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Lights, trees, action: Thornton ready for WinterFest

Three day celebration kicks off Dec. 8

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Maybe it’s the Christmas lights, maybe it’s the trees or maybe it’s the fireworks but Thornton’s WinterFest has a special place in the recreation manager’s heart.

“It’s the coldest event that we do, it’s the longest event we do,” said Jan Kiehl, recreation manager for the City of Thornton. “And it’s my absolute favorite event that we do. It’s pretty special, especially when the lights come on at night.”

WinterFest kicks off for the 16th year Dec. 8 in the city’s Carpenter Park featuring a grove of Christmas trees, an entire Santas Village and a holiday market place.

It’s the only one of Thornton’s trio of fests, alongside ThorntonFest and AutumnFest, that lasts for three days.

“We do have winter weather, so dress accordingly,” she said. “We have had bitter cold a couple of years.”

Kiehl said the celebration began in 2002 as a successor to the city’s usual Christmas light ceremony.

“We outgrew that and the City Manager challenged Parks and Recreation to come with something,” Kiehl said. “He’d seen ThorntonFest, so he challenged us to come with something that really celebrates the holiday.”

The event kicks off Friday with a the 6:30 p.m. lighting of the main Christmas tree, by Santa Claus and Thornton City Councilors. Kids are welcome to visit with Santa, go ice skate on the Village Pond — weather permitting — and visit food and craft vendors. A Christmas beer garden runs until 9 p.m. each night.

The event gets back underway Saturday morning with the 9 a.m. WinterFest 5K around the park.

Santas Village reopens at 10 a.m. and that’s the center for activities for most of the day.

“We have more than 475 trees all decorated and lit up,” she said. “We have so any displays and a 40 foot Christmas tree at the center of the village and a 4,000 square foot temporary ice rink that is laid out and decorated like a pond. They can come skate and we’ll be renting skates for the weekend.”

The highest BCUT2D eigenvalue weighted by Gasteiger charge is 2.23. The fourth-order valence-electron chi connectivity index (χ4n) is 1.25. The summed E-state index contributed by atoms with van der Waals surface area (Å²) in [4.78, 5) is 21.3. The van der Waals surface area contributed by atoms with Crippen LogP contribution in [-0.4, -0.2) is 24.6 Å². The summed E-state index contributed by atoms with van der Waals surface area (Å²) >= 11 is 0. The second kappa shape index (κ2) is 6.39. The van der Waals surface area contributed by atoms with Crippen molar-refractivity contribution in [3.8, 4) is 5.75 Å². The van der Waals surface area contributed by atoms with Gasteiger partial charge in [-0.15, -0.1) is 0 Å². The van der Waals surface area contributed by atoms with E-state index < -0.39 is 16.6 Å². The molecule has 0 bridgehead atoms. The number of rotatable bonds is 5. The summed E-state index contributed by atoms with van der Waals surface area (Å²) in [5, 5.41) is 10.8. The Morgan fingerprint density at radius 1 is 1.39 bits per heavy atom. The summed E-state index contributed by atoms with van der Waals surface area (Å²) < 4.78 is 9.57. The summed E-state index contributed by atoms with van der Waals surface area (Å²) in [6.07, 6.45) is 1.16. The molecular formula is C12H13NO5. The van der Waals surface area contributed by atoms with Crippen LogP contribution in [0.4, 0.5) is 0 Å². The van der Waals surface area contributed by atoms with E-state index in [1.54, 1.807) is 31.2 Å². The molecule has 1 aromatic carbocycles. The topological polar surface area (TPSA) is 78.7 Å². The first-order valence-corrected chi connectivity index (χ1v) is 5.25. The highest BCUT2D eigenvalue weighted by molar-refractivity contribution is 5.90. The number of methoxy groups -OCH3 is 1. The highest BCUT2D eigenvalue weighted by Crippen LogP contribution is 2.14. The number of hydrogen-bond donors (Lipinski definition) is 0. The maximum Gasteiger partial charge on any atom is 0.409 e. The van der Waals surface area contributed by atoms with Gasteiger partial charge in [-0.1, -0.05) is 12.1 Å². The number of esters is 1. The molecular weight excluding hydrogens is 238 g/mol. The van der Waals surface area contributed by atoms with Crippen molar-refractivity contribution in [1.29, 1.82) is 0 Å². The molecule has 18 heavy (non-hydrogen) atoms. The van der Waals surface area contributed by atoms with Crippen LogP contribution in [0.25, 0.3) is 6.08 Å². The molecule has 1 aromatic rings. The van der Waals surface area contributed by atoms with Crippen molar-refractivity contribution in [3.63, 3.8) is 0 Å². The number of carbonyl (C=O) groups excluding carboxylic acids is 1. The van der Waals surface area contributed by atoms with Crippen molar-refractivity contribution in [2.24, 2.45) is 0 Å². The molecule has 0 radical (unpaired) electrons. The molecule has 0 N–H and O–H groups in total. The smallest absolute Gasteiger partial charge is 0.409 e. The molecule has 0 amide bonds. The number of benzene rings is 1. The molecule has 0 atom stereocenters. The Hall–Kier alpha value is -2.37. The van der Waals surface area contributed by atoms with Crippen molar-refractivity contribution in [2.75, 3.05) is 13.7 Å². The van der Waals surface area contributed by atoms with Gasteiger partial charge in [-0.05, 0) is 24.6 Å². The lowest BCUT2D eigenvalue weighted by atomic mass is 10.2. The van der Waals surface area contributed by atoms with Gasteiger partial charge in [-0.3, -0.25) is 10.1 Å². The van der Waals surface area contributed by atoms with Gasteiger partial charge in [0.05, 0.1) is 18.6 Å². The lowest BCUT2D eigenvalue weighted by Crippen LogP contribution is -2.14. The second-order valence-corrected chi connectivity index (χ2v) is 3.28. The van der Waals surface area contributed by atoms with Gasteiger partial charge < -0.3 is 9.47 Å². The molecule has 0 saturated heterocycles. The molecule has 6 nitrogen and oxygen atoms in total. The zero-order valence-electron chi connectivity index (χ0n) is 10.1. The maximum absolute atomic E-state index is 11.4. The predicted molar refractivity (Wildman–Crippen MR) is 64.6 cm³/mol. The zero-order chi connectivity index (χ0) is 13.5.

The village includes Santa’s house, where kids can come and visit, and an Elf house where people can stop by and watch Santa’s helpers hard at work.

“They’ve have come every year at WinterFest,” Kiehl said. “They make crafts to keep themselves busy. Folks can walk in the workshop and see them working along.”

The event tent will host a holiday market, selling crafts and goods from 10 a.m. to 4 p.m. and ice carvers will be demonstrating their art nearby.

“That’s always a popular place for people to take pictures,” she said. “In the past we’ve done one giant sculpture — a sleigh or thrones for people to sit in and take pictures. This year, we are doing two sleighs so we can have two lines and accommodate more people.”

The Thornton Community Band is scheduled to perform holiday favorites beginning at 7 p.m.

“And of course, we have a fireworks show at 8:30 p.m., choreographed to Christmas music,” Kiehl said.

The festival reopens at 5 p.m. Sunday with the beer garden, food, crafts, skating and performances by the Thornton Community Chorus.

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